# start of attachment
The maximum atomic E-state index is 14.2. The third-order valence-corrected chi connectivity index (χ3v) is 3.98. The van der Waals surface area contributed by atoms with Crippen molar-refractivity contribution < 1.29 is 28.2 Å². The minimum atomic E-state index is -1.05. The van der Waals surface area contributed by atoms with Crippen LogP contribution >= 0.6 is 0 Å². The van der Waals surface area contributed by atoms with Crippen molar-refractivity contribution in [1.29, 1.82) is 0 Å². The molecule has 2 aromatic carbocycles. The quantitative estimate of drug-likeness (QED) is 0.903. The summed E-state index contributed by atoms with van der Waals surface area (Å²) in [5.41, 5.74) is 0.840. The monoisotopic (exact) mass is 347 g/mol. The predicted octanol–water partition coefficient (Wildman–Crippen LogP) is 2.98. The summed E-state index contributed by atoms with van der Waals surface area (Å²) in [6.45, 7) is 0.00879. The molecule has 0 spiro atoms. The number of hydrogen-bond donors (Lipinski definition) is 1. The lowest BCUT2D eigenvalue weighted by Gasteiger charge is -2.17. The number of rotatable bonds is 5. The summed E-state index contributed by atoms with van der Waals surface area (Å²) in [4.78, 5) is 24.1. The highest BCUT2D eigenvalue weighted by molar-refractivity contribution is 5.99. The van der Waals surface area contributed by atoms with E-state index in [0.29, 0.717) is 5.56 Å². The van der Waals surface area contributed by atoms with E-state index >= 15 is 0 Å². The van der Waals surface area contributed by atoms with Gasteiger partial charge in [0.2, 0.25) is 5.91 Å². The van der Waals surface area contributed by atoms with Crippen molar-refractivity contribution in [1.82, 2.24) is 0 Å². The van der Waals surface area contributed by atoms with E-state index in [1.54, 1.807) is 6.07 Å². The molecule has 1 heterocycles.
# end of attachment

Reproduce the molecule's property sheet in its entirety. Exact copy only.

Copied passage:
The maximum atomic E-state index is 14.2. The third-order valence-corrected chi connectivity index (χ3v) is 3.98. The van der Waals surface area contributed by atoms with Crippen molar-refractivity contribution < 1.29 is 28.2 Å². The minimum atomic E-state index is -1.05. The van der Waals surface area contributed by atoms with Crippen LogP contribution >= 0.6 is 0 Å². The van der Waals surface area contributed by atoms with Crippen molar-refractivity contribution in [1.29, 1.82) is 0 Å². The molecule has 2 aromatic carbocycles. The quantitative estimate of drug-likeness (QED) is 0.903. The summed E-state index contributed by atoms with van der Waals surface area (Å²) in [5.41, 5.74) is 0.840. The monoisotopic (exact) mass is 347 g/mol. The predicted octanol–water partition coefficient (Wildman–Crippen LogP) is 2.98. The summed E-state index contributed by atoms with van der Waals surface area (Å²) in [6.45, 7) is 0.00879. The molecule has 0 spiro atoms. The number of hydrogen-bond donors (Lipinski definition) is 1. The lowest BCUT2D eigenvalue weighted by Gasteiger charge is -2.17. The number of rotatable bonds is 5. The summed E-state index contributed by atoms with van der Waals surface area (Å²) in [4.78, 5) is 24.1. The highest BCUT2D eigenvalue weighted by molar-refractivity contribution is 5.99. The van der Waals surface area contributed by atoms with E-state index in [0.29, 0.717) is 5.56 Å². The van der Waals surface area contributed by atoms with E-state index >= 15 is 0 Å². The van der Waals surface area contributed by atoms with Gasteiger partial charge in [0.2, 0.25) is 5.91 Å². The van der Waals surface area contributed by atoms with Crippen molar-refractivity contribution in [1.82, 2.24) is 0 Å². The van der Waals surface area contributed by atoms with E-state index in [1.54, 1.807) is 6.07 Å². The molecule has 1 heterocycles.